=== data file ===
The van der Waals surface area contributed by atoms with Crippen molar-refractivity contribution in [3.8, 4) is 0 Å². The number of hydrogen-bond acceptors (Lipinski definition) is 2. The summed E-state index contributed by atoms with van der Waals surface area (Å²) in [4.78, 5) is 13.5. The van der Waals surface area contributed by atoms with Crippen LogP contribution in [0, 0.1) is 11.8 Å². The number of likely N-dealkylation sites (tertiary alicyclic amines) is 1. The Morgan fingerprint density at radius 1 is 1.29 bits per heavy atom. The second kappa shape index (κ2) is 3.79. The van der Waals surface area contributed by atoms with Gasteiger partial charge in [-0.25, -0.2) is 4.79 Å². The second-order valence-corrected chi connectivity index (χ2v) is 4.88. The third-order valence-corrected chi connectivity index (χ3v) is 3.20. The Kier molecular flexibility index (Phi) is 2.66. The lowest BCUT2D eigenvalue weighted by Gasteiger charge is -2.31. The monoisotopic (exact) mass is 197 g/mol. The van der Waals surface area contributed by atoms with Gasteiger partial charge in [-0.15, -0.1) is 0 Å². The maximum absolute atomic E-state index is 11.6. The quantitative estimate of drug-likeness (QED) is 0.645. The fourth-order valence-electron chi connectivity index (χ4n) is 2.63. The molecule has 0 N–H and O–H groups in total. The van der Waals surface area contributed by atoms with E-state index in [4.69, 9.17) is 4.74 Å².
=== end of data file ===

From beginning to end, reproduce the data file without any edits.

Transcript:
The van der Waals surface area contributed by atoms with Crippen molar-refractivity contribution in [3.8, 4) is 0 Å². The number of hydrogen-bond acceptors (Lipinski definition) is 2. The summed E-state index contributed by atoms with van der Waals surface area (Å²) in [4.78, 5) is 13.5. The van der Waals surface area contributed by atoms with Crippen LogP contribution in [0, 0.1) is 11.8 Å². The number of likely N-dealkylation sites (tertiary alicyclic amines) is 1. The Morgan fingerprint density at radius 1 is 1.29 bits per heavy atom. The second kappa shape index (κ2) is 3.79. The van der Waals surface area contributed by atoms with Gasteiger partial charge in [-0.25, -0.2) is 4.79 Å². The second-order valence-corrected chi connectivity index (χ2v) is 4.88. The third-order valence-corrected chi connectivity index (χ3v) is 3.20. The Kier molecular flexibility index (Phi) is 2.66. The lowest BCUT2D eigenvalue weighted by Gasteiger charge is -2.31. The monoisotopic (exact) mass is 197 g/mol. The van der Waals surface area contributed by atoms with Gasteiger partial charge in [-0.15, -0.1) is 0 Å². The maximum absolute atomic E-state index is 11.6. The quantitative estimate of drug-likeness (QED) is 0.645. The fourth-order valence-electron chi connectivity index (χ4n) is 2.63. The molecule has 0 N–H and O–H groups in total. The van der Waals surface area contributed by atoms with E-state index in [4.69, 9.17) is 4.74 Å².